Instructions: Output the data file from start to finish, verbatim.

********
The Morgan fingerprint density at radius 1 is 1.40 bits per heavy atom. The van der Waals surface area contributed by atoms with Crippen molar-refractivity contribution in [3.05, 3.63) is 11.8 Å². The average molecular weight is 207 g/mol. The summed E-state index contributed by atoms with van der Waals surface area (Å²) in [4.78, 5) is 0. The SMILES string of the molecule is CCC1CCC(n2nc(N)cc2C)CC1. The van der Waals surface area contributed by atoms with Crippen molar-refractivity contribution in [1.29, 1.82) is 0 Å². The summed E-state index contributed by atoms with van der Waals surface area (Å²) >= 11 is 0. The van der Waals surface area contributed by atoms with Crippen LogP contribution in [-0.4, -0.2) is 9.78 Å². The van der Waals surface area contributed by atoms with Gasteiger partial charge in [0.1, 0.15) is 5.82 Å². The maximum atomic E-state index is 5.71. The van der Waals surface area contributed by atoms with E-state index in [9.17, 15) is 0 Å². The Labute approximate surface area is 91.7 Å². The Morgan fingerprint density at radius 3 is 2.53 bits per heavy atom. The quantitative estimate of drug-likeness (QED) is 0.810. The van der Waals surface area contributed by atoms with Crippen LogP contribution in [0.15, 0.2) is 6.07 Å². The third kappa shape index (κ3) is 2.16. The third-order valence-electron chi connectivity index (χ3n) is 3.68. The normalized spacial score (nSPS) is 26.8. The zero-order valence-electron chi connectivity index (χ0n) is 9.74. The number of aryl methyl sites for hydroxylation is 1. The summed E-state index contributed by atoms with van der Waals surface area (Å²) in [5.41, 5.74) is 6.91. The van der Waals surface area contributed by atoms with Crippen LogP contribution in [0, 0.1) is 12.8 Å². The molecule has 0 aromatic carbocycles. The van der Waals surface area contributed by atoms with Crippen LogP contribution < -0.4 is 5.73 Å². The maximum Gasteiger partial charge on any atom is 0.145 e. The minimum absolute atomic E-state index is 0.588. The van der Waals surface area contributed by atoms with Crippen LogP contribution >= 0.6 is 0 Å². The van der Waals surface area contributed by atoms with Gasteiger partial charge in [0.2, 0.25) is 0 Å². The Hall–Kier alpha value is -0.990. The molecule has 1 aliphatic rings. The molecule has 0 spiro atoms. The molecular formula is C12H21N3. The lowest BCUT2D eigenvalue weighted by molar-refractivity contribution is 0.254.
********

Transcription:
The Morgan fingerprint density at radius 1 is 1.40 bits per heavy atom. The van der Waals surface area contributed by atoms with Crippen molar-refractivity contribution in [3.05, 3.63) is 11.8 Å². The average molecular weight is 207 g/mol. The summed E-state index contributed by atoms with van der Waals surface area (Å²) in [4.78, 5) is 0. The SMILES string of the molecule is CCC1CCC(n2nc(N)cc2C)CC1. The van der Waals surface area contributed by atoms with Crippen molar-refractivity contribution in [1.29, 1.82) is 0 Å². The summed E-state index contributed by atoms with van der Waals surface area (Å²) >= 11 is 0. The van der Waals surface area contributed by atoms with Crippen LogP contribution in [-0.4, -0.2) is 9.78 Å². The van der Waals surface area contributed by atoms with Gasteiger partial charge in [0.1, 0.15) is 5.82 Å². The maximum atomic E-state index is 5.71. The van der Waals surface area contributed by atoms with E-state index in [9.17, 15) is 0 Å². The Labute approximate surface area is 91.7 Å². The Morgan fingerprint density at radius 3 is 2.53 bits per heavy atom. The quantitative estimate of drug-likeness (QED) is 0.810. The van der Waals surface area contributed by atoms with Crippen LogP contribution in [0.15, 0.2) is 6.07 Å². The third kappa shape index (κ3) is 2.16. The third-order valence-electron chi connectivity index (χ3n) is 3.68. The normalized spacial score (nSPS) is 26.8. The zero-order valence-electron chi connectivity index (χ0n) is 9.74. The number of aryl methyl sites for hydroxylation is 1. The summed E-state index contributed by atoms with van der Waals surface area (Å²) in [5.41, 5.74) is 6.91. The van der Waals surface area contributed by atoms with Crippen LogP contribution in [0, 0.1) is 12.8 Å². The molecule has 0 aromatic carbocycles. The van der Waals surface area contributed by atoms with Crippen LogP contribution < -0.4 is 5.73 Å². The maximum Gasteiger partial charge on any atom is 0.145 e. The minimum absolute atomic E-state index is 0.588. The van der Waals surface area contributed by atoms with Crippen LogP contribution >= 0.6 is 0 Å². The van der Waals surface area contributed by atoms with Gasteiger partial charge in [0.2, 0.25) is 0 Å². The Hall–Kier alpha value is -0.990. The molecule has 1 aliphatic rings. The molecule has 0 spiro atoms. The molecular formula is C12H21N3. The lowest BCUT2D eigenvalue weighted by molar-refractivity contribution is 0.254.